Disease Proof

The Myth of Anti-Aging Hormones: Doctors Repeating Mistakes

From the July 2004 edition of Dr. Fuhrman's Healthy Times:

Hormone-replacement therapy is one of the few areas of medicine where research on men lags behind that on women. Doctors prescribed estrogen for women for twenty years, until about three years ago when comprehensive data was compiled that showed it increased the risk of heart attacks, strokes, embolisms, and breast cancer. Today, women are being weaned off their estrogen. Unfortunately, now men are being put on testosterone. Doctors are doing to men what they did to women for so long—prescribing treatment without sufficient data to reach a firm conclusion on all of the potential benefits and risks.

Indicating a startling trend, a recent study on testosterone by the Institute of Medicine found that prescriptions written for “treatment” of middle-aged and older men whose hormone levels were near normal were rising rapidly. More than 1.75 million prescriptions for testosterone products were written in 2002, a 170 percent increase in three years.

Many studies have shown that higher testosterone levels, promoted by a diet rich in animal products, are strongly linked with both breast and prostate cancer. This link is stronger than the link between estrogen and its related health problems. For older men, studies indicate that higher levels of testosterone fuel the growth of prostate tumors, which is why chemical castration is one means of treating the disease in the advanced stages. The problem is that prostate cancer begins many years before it can be detected by blood tests or examination. So, taking testosterone can change an indolent (hidden and slow-growing) cancer into a more aggressive one.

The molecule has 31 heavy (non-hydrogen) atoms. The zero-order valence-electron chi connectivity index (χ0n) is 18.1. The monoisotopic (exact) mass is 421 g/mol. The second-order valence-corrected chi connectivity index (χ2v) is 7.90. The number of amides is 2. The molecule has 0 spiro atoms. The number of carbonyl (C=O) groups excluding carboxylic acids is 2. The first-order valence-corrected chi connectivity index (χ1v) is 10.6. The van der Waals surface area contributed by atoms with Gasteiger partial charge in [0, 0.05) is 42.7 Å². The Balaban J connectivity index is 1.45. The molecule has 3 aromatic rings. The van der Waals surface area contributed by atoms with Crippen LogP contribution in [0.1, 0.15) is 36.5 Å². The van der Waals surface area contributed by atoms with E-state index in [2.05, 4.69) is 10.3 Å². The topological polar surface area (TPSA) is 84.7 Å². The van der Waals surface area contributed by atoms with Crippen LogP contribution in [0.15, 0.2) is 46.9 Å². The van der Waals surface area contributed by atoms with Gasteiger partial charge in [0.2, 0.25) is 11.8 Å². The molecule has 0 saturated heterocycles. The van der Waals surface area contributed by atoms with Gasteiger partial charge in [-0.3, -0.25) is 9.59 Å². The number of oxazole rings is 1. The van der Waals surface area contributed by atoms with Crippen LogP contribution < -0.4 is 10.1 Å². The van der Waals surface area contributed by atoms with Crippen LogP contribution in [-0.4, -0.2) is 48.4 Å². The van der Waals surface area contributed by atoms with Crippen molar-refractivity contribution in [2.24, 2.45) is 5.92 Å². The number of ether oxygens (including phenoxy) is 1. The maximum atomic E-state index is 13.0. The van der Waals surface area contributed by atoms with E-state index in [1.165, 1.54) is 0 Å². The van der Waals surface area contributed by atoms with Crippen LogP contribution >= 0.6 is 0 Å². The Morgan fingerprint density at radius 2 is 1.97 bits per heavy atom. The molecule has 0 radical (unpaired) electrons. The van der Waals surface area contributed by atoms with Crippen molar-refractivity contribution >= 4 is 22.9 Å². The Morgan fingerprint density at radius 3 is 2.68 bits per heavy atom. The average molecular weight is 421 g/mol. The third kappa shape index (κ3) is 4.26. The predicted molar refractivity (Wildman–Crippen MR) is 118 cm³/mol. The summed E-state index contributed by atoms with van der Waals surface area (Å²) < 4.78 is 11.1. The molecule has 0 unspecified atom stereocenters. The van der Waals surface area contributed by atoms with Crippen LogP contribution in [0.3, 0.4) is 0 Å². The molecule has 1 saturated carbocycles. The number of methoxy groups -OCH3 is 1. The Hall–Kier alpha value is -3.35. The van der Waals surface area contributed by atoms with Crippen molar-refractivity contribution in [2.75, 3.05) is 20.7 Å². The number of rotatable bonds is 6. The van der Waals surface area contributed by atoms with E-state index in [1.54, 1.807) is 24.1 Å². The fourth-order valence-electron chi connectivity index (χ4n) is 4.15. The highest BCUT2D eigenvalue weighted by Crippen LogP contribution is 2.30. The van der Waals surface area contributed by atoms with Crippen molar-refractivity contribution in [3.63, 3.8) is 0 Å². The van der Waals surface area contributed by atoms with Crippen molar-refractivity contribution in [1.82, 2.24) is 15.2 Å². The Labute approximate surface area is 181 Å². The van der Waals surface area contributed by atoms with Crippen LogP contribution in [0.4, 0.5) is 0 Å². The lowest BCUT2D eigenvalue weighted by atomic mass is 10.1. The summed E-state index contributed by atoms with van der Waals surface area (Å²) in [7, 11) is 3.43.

Aging does not guarantee that a particular man’s testosterone will decline to a level that affects how he feels. Men who maintain the body weight they had in their twenties and eat healthfully may have very little falloff. When a person eats a healthful plant-centered diet, their hormonal levels (this is true of both testosterone and estrogen) will be lower, not higher, throughout life. Then, as they get older, the percentage of decline will be less dramatic. Additionally, since the body is accustomed to lower than average levels for all those years, the hormonal receptors are increased in number, so the effects of the age-related decline in hormones are hardly noticed.

While the U.S. Food and Drug Administration has approved testosterone therapy for men who suffer from hypogonadism, a condition in which the body makes very little testosterone, it has not passed it for other uses. Their concern is that, unless there is a profound testosterone deficiency, the disadvantages may outweigh the advantages. Yet this is not the way testosterone is being prescribed today. Doctors are prescribing testosterone for men who are experiencing a normal age-related decline in testosterone in an attempt to enhance their virility and strength. It is rarely successful.

Testosterone replacement may be warranted in the very small subset of men with markedly decreased testosterone levels and symptoms or signs suggesting hypogonadism, and these individuals may experience an increase in the quality of their lives. But even they must be informed that the long-term safety of testosterone supplementation remains uncertain.

Here’s more on this topic:
Trackbacks (0) Links to blogs that reference this article Trackback URL
Comments (0) Read through and enter the discussion with the form at the end
Dr. Fuhrman's Executive Offices
4 Walter E. Foran Blvd.
Suite 408
Flemington, NJ 08822